Every four years, Americans choose beverages with which to either toast the new administration or drown their sorrows.
Derek Brown, owner of the Passenger Bar and the Columbia Room in Washington, D.C., is making drinks for his second Obama inauguration this year. While he can’t divulge what the current president will be drinking, he’s happy to share his favorite presidential drink stories (apocryphal and otherwise) as well as cocktails to accompany them. “Drinking,” he says, “is bipartisan.”
George Washington (1st president)
The first president was the only founding father to run a commercial distillery. It was the largest distillery in the country, producing 11,000 gallons of whiskey in 1799 for a nice profit. It was one of Mount Vernon’s most successful ventures.
The distillery has been recreated on the original foundation at Washington’s Mount Vernon, Va., home. The replica distillery demonstrates the whiskey-making process as it was done more than 200 years ago. Whiskey is made according to Washington’s original recipe: 60 percent rye, 35 percent corn and 5 percent malted barley. When available, it is for sale at the Mount Vernon shops.
Brown says Washington probably drank punches as well as Madeira, his favorite wine. “So, while this one was created after him,” Brown says. “I’m sure he would have loved it. In moderation, of course.”
American Whiskey Punch
1 cup sugar
Peel of 2 lemons
4 ounces fresh lemon juice
8 ounces water
16 ounces rye whiskey
3 cups sparkling water
Large ice block
Lemon wheels, for garnish
Muddle sugar with the lemon peels. Add fresh lemon juice and 8 ounces water, stirring until sugar is dissolved. Add rye whiskey and sparkling water. Serve over large ice block in punch bowl. Ladle into wine glasses or punch cups and garnish with lemon wheels.
Andrew Jackson (7th president)
New Orleans, the last great battle of the War of 1812, and the villain of the Trail of Tears, forcefully removing the
Cherokee people from their land. He was a champion of personal liberty and democracy and a slave owner. There is, however, agreement that “Old Hickory,” as he was called, was tough as nails.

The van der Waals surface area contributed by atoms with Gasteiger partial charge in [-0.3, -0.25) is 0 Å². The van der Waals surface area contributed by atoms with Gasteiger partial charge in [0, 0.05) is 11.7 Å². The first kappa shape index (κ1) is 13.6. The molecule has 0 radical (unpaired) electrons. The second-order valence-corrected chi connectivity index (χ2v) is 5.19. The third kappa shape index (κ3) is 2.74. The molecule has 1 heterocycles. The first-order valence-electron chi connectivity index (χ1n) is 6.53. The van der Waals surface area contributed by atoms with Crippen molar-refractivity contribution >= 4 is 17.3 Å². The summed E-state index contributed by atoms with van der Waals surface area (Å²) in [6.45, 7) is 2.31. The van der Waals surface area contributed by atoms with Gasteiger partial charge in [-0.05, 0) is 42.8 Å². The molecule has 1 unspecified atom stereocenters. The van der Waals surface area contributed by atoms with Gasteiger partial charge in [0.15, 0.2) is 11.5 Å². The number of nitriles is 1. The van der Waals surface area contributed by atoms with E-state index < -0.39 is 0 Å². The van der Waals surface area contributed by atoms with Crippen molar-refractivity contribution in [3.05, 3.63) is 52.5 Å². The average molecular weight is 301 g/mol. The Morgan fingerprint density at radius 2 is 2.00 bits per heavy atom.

Jackson purportedly drank a cocktail of vermouth and bitters during the 1815 Battle of New Orleans.
Old Hickory Cocktail
1½ ounces dry vermouth
1½ ounces sweet vermouth
Dash Peychaud’s bitters
Dash orange bitters
Combine ingredients with ice and stir until chilled. Strain over fresh ice and garnish with orange peel.
Woodrow Wilson (28th President)
Woodrow Wilson vetoed the Volstead Act – the legislation that enabled Prohibition – but was overridden by Congress. Prohibition was still law when Wilson left office. So when he wanted to move his wine cellar from the White House (it was not illegal to own alcohol, just to sell or trade it) to a private home on S Street in Washington, D.C., treasury agents came in to inventory the contents. What’s left of Wilson’s wine cellar is on display at the Woodrow Wilson House in Washington, D.C., now a museum.
Franklin D. Roosevelt (32nd president)
Many people refer to FDR as the greatest drinking president of all time for two reasons, according to Brown. First, he apparently enjoyed a wide range of alcoholic beverages and even introduced other world leaders to the charm of dry martinis. The other reason? He helped repeal Prohibition. Brown offers a recipe for a dry martini, such as FDR might have enjoyed.
Dry Martini (2:1)
2 ounces gin
1 ounce dry vermouth
Combine gin and vermouth with ice, stir until chilled. Even though many recipes suggest it, I recommend you skip adding the olive brine and just use good gin and freshly opened vermouth. Garnish with lemon peel and chilled olive.
Dwight Eisenhower (34th president)
Eisenhower was a bourbon drinker. According to Brown, he once escaped his security detail and hid out at the Tabard Inn in Washington, D.C., drinking bourbon with his wife, Mamie. The Tabard Inn, from which Brown got the story, is the oldest continuously run inn in Washington, D.C.
John F. Kennedy (35th president)
“Politicos lamented when JFK entered office,” says Brown. “Not because of his politics, but because he drank daiquiris and, when each new president enters office, the trends change alongside his personal preferences. So traditional Bourbon drinkers now felt obliged to order the Cuban concoction.” Interesting choice for the president on duty during the Cuban missile crisis.
2 ounces rum
3/4 ounce fresh lime juice
1/2 ounce rich simple syrup (2:1 instead of 1:1 sugar to water)
Combine ingredients and shake with ice until cold. Strain into chilled cocktail glass.
Barack Obama (44thpresident)
While holding his drink cards close to the vest, Brown does offer some insight into the current president’s drinking preferences: “I suppose President Obama is best known for brewing his own beer at the White House,” he says. “When I was honored to be invited to mix drinks at the White House in 2009, I created the following cocktail for the occasion. While I won’t reveal what the president drinks (ensuring my own second term), I will say he announced to the guests that the cocktails were delicious.”
The Robert Frost Cocktail
¾ ounces bourbon
¾ ounce dry amontillado sherry
¾ ounces white port
½ ounce simple syrup (optional)
Dash orange bitters
Thin orange slice
Combine ingredients and shake with ice until cold. Strain into chilled cocktail glass and add orange slice and lemon wheel.